One of the big differences between being a good hobbyist with Linux and working commercially with it is dealing with proprietary software. You can use and configure all sorts of systems indefinitely on your own account and never come up against dealing with awkward proprietary software that is supposedly officially supported for your platform that you really need to make work. Recently I had this experience. Not only was I able to get it working but I was able to extend it beyond the manufacturer’s original provision to make it more user friendly and less work to administer.
I won’t name the software in question but it is an established market leading proprietary package in video effects post-production. My organisation had purchased a single floating license, principally for one artist to work with but we had another who also wished to use it. The manufacturer did not detail any process for setting up a license server and the software has online capability to check licenses so I presumed that they would simply look at our external IP and the number of copies already in use. Not so, as became apparent after using the software on a second machine.
After some dialogue with the Manufacturer it became apparent that their application (made available as tar.gz) included a license server in the $/bin directory which is used by default when the application is called. So to set up a license server, all I should need to do is install a copy of the application on the server host right? Except that they expect the license server to be called manually, yes really. In my case I had set up a minimal VM installation just to run the license server application and had no interest in shelling in periodically to manually start an application. Of course it would be too simple to have only this to deal with. It turns out that the application expects pre-systemd network device naming and otherwise has to be called with an environment variable specifying the connected network device name set for it to work correctly. What to do?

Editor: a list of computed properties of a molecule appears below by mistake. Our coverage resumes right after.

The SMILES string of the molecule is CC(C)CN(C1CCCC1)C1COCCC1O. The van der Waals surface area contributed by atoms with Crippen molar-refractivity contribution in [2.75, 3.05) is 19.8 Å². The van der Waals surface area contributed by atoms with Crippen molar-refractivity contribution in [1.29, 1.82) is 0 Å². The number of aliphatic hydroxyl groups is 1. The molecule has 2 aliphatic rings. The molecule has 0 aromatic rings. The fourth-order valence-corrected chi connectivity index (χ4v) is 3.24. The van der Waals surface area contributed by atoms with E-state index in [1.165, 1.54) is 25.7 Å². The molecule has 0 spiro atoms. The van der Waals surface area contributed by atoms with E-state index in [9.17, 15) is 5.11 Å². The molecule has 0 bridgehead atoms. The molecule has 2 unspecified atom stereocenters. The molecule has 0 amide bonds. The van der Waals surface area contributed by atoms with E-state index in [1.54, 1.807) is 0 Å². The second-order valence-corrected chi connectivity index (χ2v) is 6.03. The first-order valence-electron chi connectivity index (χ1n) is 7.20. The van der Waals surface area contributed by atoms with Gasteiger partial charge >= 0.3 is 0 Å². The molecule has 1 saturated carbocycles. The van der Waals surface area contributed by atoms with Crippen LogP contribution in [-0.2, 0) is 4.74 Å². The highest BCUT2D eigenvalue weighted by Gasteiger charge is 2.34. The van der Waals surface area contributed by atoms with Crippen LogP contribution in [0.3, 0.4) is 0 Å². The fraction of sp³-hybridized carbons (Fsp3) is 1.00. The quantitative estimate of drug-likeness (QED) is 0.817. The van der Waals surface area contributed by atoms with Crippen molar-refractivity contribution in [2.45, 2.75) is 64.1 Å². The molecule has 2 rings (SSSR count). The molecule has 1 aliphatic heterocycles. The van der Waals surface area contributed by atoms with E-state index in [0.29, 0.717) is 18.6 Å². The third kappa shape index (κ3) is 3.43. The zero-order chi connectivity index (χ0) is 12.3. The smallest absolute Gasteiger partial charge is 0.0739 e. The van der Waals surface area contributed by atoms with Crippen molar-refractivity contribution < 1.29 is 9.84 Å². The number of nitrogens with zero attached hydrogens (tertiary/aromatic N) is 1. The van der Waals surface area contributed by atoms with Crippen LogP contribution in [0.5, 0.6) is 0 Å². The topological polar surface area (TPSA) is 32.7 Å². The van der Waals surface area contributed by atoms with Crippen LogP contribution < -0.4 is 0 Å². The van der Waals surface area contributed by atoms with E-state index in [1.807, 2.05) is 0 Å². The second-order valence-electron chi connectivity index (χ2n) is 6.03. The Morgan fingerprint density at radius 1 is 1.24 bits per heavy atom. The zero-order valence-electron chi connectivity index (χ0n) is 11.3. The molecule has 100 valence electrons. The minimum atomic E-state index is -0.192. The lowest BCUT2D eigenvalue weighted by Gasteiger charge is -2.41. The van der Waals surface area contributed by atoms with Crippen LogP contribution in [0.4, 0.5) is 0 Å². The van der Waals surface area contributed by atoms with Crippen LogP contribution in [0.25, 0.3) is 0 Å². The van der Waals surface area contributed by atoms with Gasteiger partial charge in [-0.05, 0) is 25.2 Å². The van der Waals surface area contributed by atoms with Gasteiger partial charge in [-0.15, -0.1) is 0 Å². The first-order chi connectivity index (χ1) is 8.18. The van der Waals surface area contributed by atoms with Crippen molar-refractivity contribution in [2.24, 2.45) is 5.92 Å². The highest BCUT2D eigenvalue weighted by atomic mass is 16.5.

Well firstly I asked the manufacturer to supply me with a wrapper script to call the license server binary correctly. Yes I could probably have taken the time to do this myself but I am a paying customer and this is their proprietary application. Having received the wrapper I adapted to it to my specific installation location and network device name and put it on my server (I chose /opt because I prefer to install proprietary software there unless they request/document/presume /usr/local or something instead) as an executable shell script. Now for the cool part, setting it to run automatically at boot. For this we want a sytemd unit. Yes, I know that systemd is contentious but for better or for worse it is here and essentially all current ‘enterprise’ Linux distributions are using it. How is this done?:
Presuming original installation:
tar xvzf proprietary.tar.gz --directory /opt
And wrapper script
#!/bin/sh export LC_SYSTEMID_DEVICENAME=ens160 /opt/proprietary/bin/lc
We then set systemd to call the wrapper script at system startup:
[Unit] Description=proprietary license server [Service] ExecStart=/opt/proprietary_lc.run [Install] WantedBy=multi-user.target
We can now treat this as any other systemd unit:
systemctl enable proprietarylicenseserver.service systemctl start proprietarylicenseserver.service
Ta dah! The license server is now called as part of normal system start up without user interaction. It will be recorded in the journal as with other system services. You still need to ‘deal with’ any selinux and firewall issues in the normal way but you can be sure if your host is up then the license server has been called.
A couple of notes:
The above set up calls the license server as root. Yes I could have set it to run as a user level process but in this case the installation is a single-purpose VM with no user accounts so I’m not really bothered.
Properly the above systemd unit should include the line
immediately under [Service] but this is the default if nothing is specified, so, yeah… Do check which ‘Type’ matches your requirement however.
The wrapper script is called as part of the multi-user target. This ensures that there will be network connectivity available before the application is called and most closely mimics a manual start by a user.